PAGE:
This content was originally written by Gregg Evans, David Ornstein, and Sam Lee for The Athletic.
Monday morning and Jack Grealish laced up his boots, put on Aston Villa’s new training kit and headed out onto the grass at their pre-season camp in west London. It wasn’t what he had expected to be doing four days on from Manchester City making a Premier League record £100 million bid for him but things were dragging on and he was determined to act professionally for the sake of his reputation, the club he loves, the fans he adored and his family, who live in Birmingham and support Aston Villa.
However, he had gone out to that session on an agreement from Villa chief executive Christian Purslow — an agreement that his boyhood team would finally accept the bid that day and allow him to go to play for Pep Guardiola’s champions. It had been a tense few days.
And then the end of Monday came and the bid was still not accepted.
Tensions rose as Villa had conversations about whether it was possible to do a deal with Manchester United or Real Madrid instead but then Grealish’s camp made something very clear: he was only interested in playing for Manchester City and Villa had to accept the bid because there was a release clause in his contract saying so. Pressure was applied. Nobody wanted this to end with lawyers. And so finally, on Tuesday evening, after delaying as much as he could, Purslow accepted the bid. Grealish finally was allowed to say goodbye to his team-mates and leave the London camp on Wednesday afternoon. The paperwork was completed in the early hours of Thursday.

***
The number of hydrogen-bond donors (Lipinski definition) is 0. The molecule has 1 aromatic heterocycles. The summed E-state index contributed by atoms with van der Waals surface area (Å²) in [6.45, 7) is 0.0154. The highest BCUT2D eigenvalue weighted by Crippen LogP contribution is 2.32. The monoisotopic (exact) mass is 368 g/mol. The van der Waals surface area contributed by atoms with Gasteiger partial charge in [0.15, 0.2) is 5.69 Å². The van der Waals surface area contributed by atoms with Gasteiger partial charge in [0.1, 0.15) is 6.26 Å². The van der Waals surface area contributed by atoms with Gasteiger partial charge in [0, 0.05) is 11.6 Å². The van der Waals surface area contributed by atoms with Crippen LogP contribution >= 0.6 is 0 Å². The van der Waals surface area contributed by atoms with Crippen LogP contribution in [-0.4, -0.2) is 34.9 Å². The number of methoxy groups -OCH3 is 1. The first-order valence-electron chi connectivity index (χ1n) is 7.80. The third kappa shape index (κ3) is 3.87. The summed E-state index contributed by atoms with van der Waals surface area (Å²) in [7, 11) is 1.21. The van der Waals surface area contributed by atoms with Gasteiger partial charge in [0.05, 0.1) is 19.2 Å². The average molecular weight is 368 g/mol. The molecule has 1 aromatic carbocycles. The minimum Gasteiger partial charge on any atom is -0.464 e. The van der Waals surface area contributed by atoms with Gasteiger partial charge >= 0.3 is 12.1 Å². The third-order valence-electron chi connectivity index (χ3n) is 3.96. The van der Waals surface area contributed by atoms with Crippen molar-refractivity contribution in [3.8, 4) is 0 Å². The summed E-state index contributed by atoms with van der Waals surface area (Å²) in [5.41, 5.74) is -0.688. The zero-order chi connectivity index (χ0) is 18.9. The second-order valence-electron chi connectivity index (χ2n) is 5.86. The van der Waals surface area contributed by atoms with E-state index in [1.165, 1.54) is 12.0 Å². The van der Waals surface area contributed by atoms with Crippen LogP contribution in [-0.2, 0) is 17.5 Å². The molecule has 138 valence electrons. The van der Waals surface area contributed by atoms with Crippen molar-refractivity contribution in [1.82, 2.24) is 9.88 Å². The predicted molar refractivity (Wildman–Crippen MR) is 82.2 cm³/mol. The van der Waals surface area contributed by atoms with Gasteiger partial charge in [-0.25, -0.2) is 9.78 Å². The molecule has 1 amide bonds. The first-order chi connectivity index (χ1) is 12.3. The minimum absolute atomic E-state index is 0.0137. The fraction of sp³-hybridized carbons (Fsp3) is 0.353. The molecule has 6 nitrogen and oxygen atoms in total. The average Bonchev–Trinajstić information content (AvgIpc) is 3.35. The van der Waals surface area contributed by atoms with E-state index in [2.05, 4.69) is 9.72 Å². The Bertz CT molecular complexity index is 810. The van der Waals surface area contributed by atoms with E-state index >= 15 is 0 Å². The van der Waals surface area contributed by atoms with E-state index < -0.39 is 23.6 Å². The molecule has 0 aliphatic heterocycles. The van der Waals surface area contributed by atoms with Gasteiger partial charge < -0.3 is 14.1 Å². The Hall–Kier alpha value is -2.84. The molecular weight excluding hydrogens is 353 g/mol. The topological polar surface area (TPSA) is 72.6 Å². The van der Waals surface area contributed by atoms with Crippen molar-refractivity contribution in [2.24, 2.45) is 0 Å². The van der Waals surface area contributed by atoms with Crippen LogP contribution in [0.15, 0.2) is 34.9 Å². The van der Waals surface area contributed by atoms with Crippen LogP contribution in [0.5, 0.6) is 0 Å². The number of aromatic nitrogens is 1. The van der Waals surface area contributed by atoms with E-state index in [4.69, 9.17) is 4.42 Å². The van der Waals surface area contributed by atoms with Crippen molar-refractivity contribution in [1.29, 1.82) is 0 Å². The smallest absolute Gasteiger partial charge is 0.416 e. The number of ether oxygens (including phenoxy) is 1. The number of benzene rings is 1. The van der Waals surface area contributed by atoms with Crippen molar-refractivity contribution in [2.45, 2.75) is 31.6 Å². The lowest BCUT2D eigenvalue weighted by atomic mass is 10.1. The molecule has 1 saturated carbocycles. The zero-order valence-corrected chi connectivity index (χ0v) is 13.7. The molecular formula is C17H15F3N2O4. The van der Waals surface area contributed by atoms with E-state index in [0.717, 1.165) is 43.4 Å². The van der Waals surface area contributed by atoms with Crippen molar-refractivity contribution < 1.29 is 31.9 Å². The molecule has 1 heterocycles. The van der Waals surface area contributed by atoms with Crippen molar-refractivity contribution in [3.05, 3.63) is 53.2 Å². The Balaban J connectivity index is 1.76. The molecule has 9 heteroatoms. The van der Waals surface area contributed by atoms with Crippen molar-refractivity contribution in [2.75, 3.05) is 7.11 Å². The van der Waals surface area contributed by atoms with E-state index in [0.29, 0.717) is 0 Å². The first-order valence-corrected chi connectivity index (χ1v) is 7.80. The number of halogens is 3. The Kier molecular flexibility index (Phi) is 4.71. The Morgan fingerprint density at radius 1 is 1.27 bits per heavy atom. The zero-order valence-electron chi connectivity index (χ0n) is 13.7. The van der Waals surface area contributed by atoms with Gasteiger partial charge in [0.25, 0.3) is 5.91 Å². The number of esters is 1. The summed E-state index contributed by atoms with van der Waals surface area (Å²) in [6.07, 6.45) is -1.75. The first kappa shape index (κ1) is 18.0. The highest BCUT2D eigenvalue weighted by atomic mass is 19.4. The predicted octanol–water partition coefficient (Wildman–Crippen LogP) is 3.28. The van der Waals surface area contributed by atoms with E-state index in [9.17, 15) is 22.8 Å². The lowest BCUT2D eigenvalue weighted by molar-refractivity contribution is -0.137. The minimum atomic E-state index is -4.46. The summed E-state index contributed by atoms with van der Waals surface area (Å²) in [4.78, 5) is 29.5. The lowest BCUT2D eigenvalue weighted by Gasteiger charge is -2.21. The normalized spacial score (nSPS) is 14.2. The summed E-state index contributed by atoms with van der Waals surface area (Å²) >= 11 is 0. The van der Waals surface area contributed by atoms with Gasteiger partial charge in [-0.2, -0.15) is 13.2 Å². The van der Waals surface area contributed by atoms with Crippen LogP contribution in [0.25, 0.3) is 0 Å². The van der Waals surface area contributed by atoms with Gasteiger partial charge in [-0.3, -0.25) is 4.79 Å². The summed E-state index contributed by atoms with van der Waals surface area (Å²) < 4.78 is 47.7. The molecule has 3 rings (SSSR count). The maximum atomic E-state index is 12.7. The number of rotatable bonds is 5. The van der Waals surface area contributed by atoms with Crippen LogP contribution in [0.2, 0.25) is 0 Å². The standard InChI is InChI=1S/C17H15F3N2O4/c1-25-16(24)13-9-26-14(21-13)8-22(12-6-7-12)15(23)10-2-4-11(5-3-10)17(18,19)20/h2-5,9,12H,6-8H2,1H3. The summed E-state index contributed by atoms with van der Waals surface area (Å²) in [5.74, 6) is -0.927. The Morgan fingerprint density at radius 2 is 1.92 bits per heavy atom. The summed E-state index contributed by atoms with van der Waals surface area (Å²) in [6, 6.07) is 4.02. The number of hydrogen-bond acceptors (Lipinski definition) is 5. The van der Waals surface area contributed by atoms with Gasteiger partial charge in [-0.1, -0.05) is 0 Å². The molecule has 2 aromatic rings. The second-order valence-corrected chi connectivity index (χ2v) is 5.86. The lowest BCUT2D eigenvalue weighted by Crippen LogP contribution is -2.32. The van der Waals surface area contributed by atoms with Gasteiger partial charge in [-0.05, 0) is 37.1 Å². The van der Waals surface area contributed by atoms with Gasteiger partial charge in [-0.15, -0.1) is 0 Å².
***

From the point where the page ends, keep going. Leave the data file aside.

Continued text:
The deal was intense and complicated from start to finish and here at the talking points:
- Grealish’s release clause of £100 million was added last summer and was set to expire today, August 7
- City did not know about the clause, which allowed Villa to stall
- The negotiations were led by City chairman Khaldoon Al Mubarak and Villa co-owner Nassef Sawiris
- Villa delayed as long as possible so they could sign players
- There was dialogue with Real Madrid and Manchester United as Villa preferred not to do business with City
- Grealish is signing a six-year deal worth £300,000 per week plus bonuses and has the opportunity to earn significantly more
- The goodbye speech in the Villa dressing room on Wednesday
- How City kept the fact he’ll wear their No 10 shirt a secret from him.
That release clause, inserted into Grealish’s contract when he signed a new five-year deal last September, lies at the heart of much of the tension and delaying over the past few days. Grealish’s agents Stellar had previous in getting a big client out of a club when Gareth Bale joined Real Madrid from Tottenham Hotspur in 2013 and knew the clause would be key to any deal, whether that be abroad, to Manchester United (who had been interested previously) or City, the clear front-runners.
It is in many ways the opposite of what is going on currently with Harry Kane and his own attempts to leave Spurs this summer. That clause, however, was confidential — a legal issue that isn’t the case in mainland Europe but is in the UK — meaning City didn’t know about it and Villa could stall in the hope of getting more money from them or just to gain time to sign some players themselves. The rushed announcement of Danny Ings’ move from Southampton on Wednesday night, unusually without a picture of the player or quotes from him, is a case in point. Bayer Leverkusen’s Leon Bailey had also joined earlier the same day.